# Property of real-valued Fourier transformation

• MHB
• mathmari
In summary, when a signal's Fourier transformation is real-valued, the signal is not necessarily real-valued. The signal can be imaginary, but the imaginary part must be odd and the real part must be even. These properties are known and can be derived. However, the even part may have an imaginary component, as seen in the example provided.
mathmari
Gold Member
MHB
Hey!

When it is given that a signal $x(t)$ has a real-valued Fourier transformation $X(f)$ then is the signal necessarily real-valued?

I have thought the following:

$X_R(ω)=\frac{1}{2}[X(ω)+X^{\star}(ω)]⟺\frac{1}{2}[x(t)+x^{\star}(−t)]=x_e(t) \\ X_I(ω)=\frac{1}{2i} [X(ω)−X^{\star}(ω)]⟺ \frac{1}{2i}[x(t)−x^{\star}(−t)]=−i⋅x_o(t)$

where $X_R(ω)$ and $X_I(ω)$ are the real and imaginary parts of $X(ω)$, and $x_e(t)$ and $x_o(t)$ are the even and odd parts of $x(t)$, respectively.So the odd part of $x$ is $0$ and the even one is real-valued, and so the signal $x(t)$ is real-valued.Is everything correct? Are the above properties known or do we have to derive them? (Wondering)

Hey mathmari!

Wiki lists such a property.
If $X(\omega)$ is real, then $x(t)$ is Hermitian. That is, $x(-t)=x^*(t)$.
It still means that $x(t)$ can be imaginary, but the imaginary part must be odd. Additionally the real part must be even. (Nerd)

Consider for instance $X(\omega)=2\pi\delta(\omega-1)$. It's real isn't it?
Its inverse Fourier transform is $x(t)=\cos t+i\sin t$.
As you can see the real part is even and the imaginary part is odd.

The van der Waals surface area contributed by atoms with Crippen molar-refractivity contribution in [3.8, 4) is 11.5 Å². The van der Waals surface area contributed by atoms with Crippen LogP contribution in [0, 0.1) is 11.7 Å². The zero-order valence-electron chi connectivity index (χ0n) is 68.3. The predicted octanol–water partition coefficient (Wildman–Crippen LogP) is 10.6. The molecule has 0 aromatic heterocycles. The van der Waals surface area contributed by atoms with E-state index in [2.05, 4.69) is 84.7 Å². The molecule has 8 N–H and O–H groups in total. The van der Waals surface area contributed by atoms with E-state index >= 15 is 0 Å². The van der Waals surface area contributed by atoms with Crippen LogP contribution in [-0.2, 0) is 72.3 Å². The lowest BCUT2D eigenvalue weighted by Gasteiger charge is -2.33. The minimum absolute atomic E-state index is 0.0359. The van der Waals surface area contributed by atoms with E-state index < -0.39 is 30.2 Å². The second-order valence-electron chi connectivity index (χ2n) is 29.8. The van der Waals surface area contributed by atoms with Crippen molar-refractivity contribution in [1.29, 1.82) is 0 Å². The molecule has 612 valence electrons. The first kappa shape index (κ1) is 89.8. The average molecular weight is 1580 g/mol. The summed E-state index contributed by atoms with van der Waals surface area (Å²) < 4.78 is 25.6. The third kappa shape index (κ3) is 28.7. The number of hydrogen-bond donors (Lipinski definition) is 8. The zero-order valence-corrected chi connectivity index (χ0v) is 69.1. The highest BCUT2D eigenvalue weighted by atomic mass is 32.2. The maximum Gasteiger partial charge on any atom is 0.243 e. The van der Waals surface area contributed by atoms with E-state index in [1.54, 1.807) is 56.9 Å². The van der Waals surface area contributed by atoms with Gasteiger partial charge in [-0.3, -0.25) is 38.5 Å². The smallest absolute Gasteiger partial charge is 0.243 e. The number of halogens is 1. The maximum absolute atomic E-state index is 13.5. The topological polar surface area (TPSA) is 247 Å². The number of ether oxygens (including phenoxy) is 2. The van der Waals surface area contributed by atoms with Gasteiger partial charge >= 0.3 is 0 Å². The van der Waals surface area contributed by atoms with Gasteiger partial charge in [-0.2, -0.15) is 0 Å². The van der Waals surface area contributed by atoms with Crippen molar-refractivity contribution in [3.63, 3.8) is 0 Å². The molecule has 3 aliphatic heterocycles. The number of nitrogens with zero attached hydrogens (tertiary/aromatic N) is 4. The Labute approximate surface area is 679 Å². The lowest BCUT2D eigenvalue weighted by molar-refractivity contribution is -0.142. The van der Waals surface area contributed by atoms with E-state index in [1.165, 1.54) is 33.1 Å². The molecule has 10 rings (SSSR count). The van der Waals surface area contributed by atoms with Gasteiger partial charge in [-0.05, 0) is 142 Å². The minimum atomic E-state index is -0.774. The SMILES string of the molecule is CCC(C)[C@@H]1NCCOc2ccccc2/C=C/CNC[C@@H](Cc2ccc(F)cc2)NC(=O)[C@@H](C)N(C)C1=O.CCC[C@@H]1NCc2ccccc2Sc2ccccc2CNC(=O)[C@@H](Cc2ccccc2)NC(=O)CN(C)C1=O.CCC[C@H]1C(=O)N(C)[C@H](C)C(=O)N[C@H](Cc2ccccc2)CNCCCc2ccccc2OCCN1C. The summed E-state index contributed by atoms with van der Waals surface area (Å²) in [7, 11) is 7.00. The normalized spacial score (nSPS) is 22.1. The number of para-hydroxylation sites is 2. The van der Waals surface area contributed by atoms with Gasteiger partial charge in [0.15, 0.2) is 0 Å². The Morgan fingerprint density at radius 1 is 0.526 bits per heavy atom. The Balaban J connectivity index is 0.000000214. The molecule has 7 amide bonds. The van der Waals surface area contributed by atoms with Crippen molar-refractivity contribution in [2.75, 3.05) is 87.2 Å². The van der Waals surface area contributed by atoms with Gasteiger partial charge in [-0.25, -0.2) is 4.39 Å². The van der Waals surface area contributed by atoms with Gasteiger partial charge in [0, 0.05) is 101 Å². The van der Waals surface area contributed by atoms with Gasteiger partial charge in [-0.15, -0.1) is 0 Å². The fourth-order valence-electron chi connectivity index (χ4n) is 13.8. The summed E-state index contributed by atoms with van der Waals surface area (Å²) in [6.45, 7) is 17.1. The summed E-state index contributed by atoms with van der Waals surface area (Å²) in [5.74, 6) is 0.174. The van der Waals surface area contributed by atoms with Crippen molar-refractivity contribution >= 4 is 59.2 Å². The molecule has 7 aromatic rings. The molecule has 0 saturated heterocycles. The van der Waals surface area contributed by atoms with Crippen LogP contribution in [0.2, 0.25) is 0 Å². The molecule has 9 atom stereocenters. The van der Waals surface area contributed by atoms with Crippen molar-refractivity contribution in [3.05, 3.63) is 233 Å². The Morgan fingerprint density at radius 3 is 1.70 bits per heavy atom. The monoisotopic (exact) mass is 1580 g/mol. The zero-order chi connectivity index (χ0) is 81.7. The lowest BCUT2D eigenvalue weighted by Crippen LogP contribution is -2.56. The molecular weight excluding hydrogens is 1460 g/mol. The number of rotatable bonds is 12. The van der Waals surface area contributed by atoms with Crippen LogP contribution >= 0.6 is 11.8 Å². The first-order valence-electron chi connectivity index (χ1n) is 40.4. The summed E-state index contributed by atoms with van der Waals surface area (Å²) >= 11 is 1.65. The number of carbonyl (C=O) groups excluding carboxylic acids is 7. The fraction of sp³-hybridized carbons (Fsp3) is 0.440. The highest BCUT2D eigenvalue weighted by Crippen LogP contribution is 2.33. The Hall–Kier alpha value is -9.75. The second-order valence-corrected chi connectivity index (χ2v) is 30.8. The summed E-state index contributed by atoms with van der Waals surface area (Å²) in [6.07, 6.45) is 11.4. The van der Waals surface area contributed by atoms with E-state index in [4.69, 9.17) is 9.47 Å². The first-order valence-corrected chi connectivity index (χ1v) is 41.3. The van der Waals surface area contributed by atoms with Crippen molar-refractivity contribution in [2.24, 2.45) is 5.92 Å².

Furthermore, the odd part $x_o(t)$ is indeed $0$, but the even part $x_e(t)$ has an imaginary component. (Worried)

## 1. What is the real-valued Fourier transformation?

The real-valued Fourier transformation is a mathematical operation that decomposes a function into its constituent frequencies. It is commonly used in signal processing and data analysis to analyze the frequency components of a signal or dataset.

## 2. How is the real-valued Fourier transformation different from the complex-valued Fourier transformation?

The main difference between the two is that the complex-valued Fourier transformation allows for complex-valued input and output, while the real-valued Fourier transformation only deals with real numbers. This makes the real-valued Fourier transformation more suitable for analyzing real-world data that is often represented by real numbers.

## 3. What are the applications of the real-valued Fourier transformation?

The real-valued Fourier transformation has a wide range of applications in various fields, including signal processing, image processing, data compression, and data analysis. It is also used in solving differential equations and in quantum mechanics.

## 4. How is the real-valued Fourier transformation calculated?

The real-valued Fourier transformation is calculated by taking the integral of the function over the entire real line. This integral is then evaluated at different frequencies to determine the amplitude and phase of each frequency component in the original function.

## 5. What is the inverse real-valued Fourier transformation?

The inverse real-valued Fourier transformation is the mathematical operation that reconstructs a function from its frequency components. It is the reverse process of the real-valued Fourier transformation and is used to recover the original function from its frequency representation.

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